Free
Research Platform
Issue Date: August 2016
Published Online: August 01, 2016
Updated: January 01, 2021
Novel Sensory Rehabilitation Paradigm Using Low-Level Vibration Applied to Wrist Skin
Author Affiliations
  • Medical University of South Carolina
Article Information
Hand and Upper Extremity / Rehabilitation, Participation, and Disability / Basic Research
Research Platform   |   August 01, 2016
Novel Sensory Rehabilitation Paradigm Using Low-Level Vibration Applied to Wrist Skin
American Journal of Occupational Therapy, August 2016, Vol. 70, 7011505087. https://doi.org/10.5014/ajot.2016.70S1-RP204A
American Journal of Occupational Therapy, August 2016, Vol. 70, 7011505087. https://doi.org/10.5014/ajot.2016.70S1-RP204A
Abstract

Date Presented 4/8/2016

This study provides a neurobiological basis for using low-level wrist vibration in upper-extremity sensorimotor rehabilitation and suggests that vibration may complement occupational therapy by providing patients with enhanced sensory experience during therapy for better sensorimotor outcomes.

Primary Author and Speaker: Michelle L. Woodbury

Contributing Authors: Kishor Lakshminarayanan, Abigail W. Lauer, Leonardo Bonilha, Brian D. Schmit

RESEARCH PURPOSE/HYPOTHESIS: This purpose of this study was to understand the neurobiological basis of the way enhanced finger sensation is achieved with wrist vibration. The hypothesis was that cortical sensing activity for fingertip touch stimuli increases with wrist vibration.
RATIONALE: There is a paucity of sensory rehabilitation protocols. Recent studies have shown that low-level (below-perceptible) skin vibration applied to the wrist can enhance finger touch sensation and manual dexterity in chronic stroke survivors as well as healthy adults. These studies have suggested a potential for a wearable vibrating wristband that provides sensory stimulation for enhanced sensation and dexterity of the fingers for activities of daily living.
Nonetheless, the neurobiological bases for wrist vibration–induced sensory enhancement are yet poorly understood, limiting its translation to clinical practice. Knowledge of the neurobiological bases can enable optimization of the vibration parameters for maximal benefits for individual patients as well as identification of patients who will be responsive to the intervention.
DESIGN: Repeated-measures design. Two vibration conditions (with vs. without wrist vibration) were tested for all participants.
PARTICIPANTS: Eleven adults without neurologic disorders participated to establish a normal cortical response to the vibration as the first step.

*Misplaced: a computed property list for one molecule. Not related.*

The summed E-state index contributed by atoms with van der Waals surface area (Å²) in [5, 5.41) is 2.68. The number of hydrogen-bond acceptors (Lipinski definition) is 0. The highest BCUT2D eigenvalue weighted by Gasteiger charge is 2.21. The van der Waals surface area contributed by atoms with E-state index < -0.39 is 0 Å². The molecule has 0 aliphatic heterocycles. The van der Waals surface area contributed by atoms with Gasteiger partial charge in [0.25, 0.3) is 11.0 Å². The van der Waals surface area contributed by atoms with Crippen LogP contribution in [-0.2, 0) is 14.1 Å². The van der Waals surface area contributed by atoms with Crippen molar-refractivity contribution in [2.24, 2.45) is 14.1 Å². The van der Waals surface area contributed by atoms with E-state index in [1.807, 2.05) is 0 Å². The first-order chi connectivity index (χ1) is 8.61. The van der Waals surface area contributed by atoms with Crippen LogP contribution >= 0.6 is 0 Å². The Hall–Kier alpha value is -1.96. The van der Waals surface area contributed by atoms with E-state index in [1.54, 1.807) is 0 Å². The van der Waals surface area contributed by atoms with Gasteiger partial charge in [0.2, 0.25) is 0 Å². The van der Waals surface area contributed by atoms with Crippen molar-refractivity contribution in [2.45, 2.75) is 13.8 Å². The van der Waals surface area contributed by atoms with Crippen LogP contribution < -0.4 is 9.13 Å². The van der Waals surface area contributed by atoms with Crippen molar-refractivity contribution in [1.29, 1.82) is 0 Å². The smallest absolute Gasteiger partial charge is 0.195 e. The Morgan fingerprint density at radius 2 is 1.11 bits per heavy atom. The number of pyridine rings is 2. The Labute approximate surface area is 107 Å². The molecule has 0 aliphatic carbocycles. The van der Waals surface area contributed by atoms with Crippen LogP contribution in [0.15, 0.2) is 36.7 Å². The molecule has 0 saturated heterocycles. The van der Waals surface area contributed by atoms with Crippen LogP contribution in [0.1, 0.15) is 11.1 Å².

METHOD: Electroencephalogram (EEG) signals were recorded during fingertip touch stimuli using actiCAP (Brain Products, Germany). The index fingertip received passive touch by a monofilament that was controlled by a computer. Trials with and without wrist vibration were randomly ordered in blocks of 25 trials, for a total of 200 trials (100 trials per vibration condition) for each participant. Wrist vibration was delivered using C-3 Tactor (Engineering Acoustics, Inc., Casselberry, FL) taped on the volar aspect of the wrist. Vibration intensity was adjusted to 40% below sensory threshold at the wrist.
ANALYSIS: EEG data were processed using MATLAB (The MathWorks, Natick, MA) and EEGLAB toolbox. Independent-component analysis was performed to remove artifacts using the ADJUST algorithm. Then, data were divided into epochs (–100 to 600 ms relative to the fingertip touch event). Peak-to-peak somatosensory evoked potentials averaged for 100 epochs were computed for each vibration condition.
RESULTS: The peak-to-peak somatosensory evoked potential was greater with wrist vibration than without (p = .01 from signed-rank test, which is a nonparametric equivalent of the paired t test), indicating that wrist vibration increased cortical sensing activity for fingertip touch.
DISCUSSION: The result of this study suggests that wrist vibration may enhance sensory experience with fingers during activities of daily living. It is possible that this increased cortical sensing activity with vibration may facilitate neural plasticity. Because sensation is critical for dexterous hand function, enhanced sensation may also assist with restoration of dexterous hand function in those with upper-extremity sensorimotor deficits. The EEG assessment could potentially be used as an initial screening method to predict patients’ responsiveness to the vibration intervention. A low-cost and low-risk wearable vibrating wristband may be developed to assist with future usage.
IMPACT STATEMENT: This study provides the neurobiological basis for use of low-level wrist vibration in rehabilitation for those with sensorimotor deficits. Vibration may complement occupational therapy by providing patients with enhanced sensory experience during therapy for better sensorimotor outcomes.